Obama: New Jobs Report A Sign Economy On Rebound

"Day by day, we're restoring this economy from crisis," Obama said, and highlighted that the U.S. has added 429,000 manufacturing jobs during the past two years.

PRINCE GEORGE, Va. (AP) — President Barack Obama on Friday praised another month of added jobs as a sign the economy is building strength in this election year. But with millions still looking for work, Obama warned of the challenges ahead and urged Congress to rally behind his agenda to boost American manufacturing.

"Day by day, we're restoring this economy from crisis," Obama said. "But we can't stop there. We've got to make this economy ready for tomorrow."

The president spoke from a Rolls-Royce plant that makes jet-engine parts, outlining his bid to create regional manufacturing institutes nationwide. But the economic news driving the story was a fresh report showing that employers added 227,000 jobs in February, underlining an economy headed in the right direction.

Privately, Obama's team knows outside factors in the United States and abroad could still derail the economy in the months before voters head to the polls. But every strong month of hiring is seen as undercutting Republican arguments that Obama has failed to steer the economy out of the recession.

Obama was traveling from the Virginia manufacturing plant to an evening of raising campaign cash in Texas.

The president said Rolls-Royce is about to add more than 200 new jobs, the kind of manufacturing that "gives me confidence that better days are coming."

Obama has highlighted the U.S. economy's addition of 429,000 manufacturing jobs during the past two years, touring factories in Wisconsin, Washington state and North Carolina in recent weeks. The United States lost 2.2 million manufacturing jobs in the two years before that.

Political calculations are not far from the surface in these trips — Virginia is expected to be a major election battleground later this year, and the president was ending the day with fundraisers in Houston to stock up on campaign cash.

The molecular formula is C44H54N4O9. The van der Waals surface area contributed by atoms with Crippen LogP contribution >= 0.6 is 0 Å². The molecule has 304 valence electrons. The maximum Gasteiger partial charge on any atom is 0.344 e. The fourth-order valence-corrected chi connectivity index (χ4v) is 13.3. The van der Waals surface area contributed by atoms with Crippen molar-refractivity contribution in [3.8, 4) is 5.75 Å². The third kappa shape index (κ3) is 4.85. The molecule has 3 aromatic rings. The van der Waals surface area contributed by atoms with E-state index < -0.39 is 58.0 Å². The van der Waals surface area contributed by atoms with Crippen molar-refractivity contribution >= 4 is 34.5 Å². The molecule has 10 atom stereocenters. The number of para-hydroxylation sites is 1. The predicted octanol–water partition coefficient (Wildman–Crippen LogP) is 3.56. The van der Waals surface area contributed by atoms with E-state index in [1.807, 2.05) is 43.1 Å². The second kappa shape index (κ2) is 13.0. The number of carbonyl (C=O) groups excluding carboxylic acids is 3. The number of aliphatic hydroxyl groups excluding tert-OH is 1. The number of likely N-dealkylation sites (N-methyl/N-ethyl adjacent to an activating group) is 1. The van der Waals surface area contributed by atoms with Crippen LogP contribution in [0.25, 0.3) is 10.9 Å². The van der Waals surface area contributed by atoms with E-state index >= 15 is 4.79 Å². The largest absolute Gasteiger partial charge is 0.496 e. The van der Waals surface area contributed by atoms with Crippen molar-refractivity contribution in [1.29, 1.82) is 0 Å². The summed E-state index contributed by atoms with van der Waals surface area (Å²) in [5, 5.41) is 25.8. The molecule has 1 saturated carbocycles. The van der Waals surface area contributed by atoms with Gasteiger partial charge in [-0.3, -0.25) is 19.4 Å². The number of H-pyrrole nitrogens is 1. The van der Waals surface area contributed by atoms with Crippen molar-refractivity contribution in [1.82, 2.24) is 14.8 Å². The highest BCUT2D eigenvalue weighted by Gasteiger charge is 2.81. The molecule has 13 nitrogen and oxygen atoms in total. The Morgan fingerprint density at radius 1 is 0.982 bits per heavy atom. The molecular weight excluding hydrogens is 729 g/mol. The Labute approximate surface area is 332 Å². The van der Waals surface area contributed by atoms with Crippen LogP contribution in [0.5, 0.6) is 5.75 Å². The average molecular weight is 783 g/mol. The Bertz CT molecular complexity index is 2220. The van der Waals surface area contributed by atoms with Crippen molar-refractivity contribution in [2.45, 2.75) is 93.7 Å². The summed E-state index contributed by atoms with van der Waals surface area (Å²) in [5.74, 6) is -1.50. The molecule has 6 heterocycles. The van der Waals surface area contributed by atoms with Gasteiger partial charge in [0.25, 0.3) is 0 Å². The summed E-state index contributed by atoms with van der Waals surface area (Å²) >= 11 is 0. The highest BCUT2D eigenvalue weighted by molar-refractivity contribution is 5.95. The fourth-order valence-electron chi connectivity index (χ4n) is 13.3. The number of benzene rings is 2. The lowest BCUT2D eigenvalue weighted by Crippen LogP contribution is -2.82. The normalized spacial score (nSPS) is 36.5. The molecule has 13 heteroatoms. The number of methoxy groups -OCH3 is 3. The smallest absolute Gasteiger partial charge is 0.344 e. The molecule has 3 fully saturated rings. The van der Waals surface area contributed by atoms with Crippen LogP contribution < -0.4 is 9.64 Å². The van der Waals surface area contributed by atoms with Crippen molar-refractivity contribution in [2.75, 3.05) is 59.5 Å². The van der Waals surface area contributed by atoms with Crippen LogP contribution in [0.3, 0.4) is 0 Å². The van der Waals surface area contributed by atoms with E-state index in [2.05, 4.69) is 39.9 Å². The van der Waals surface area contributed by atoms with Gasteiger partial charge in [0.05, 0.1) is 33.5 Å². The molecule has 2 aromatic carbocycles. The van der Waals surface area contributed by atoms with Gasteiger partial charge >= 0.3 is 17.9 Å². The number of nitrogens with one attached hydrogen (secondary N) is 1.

In Virginia, Obama promoted a $1 billion plan to create a network of up to 15 regional institutes to create partnerships among private industry, universities and community colleges and government. He also announced a $45 million pilot program that would show the type of potential collaboration among academia and industry.

The president has promoted a number of initiatives aimed at manufacturers and the return of jobs to the U.S., including the elimination of tax incentives that make it more attractive for companies to ship jobs overseas.

In Texas, Obama was raising campaign cash among supporters who live in a reliably Republican state. Jimmy Carter, in 1976, was the last Democratic presidential candidate to carry Texas, but changing demographics and an influx in Hispanic voters have given Democrats hopes of competing in the state beyond the 2012 elections.

Obama's fundraisers included a reception with more than 600 people at Union Station at Minute Maid Park, home of the Houston Astros, with tickets starting at $500 per person.

The president was also attending a dinner with 70 people at the home of Tony Chase, the CEO of recruiting and staffing firm ChaseSource and a law professor at the University of Houston, and Dina Alsowayel, the associate director of women's studies at the University of Houston. Tickets cost $35,800 per person.

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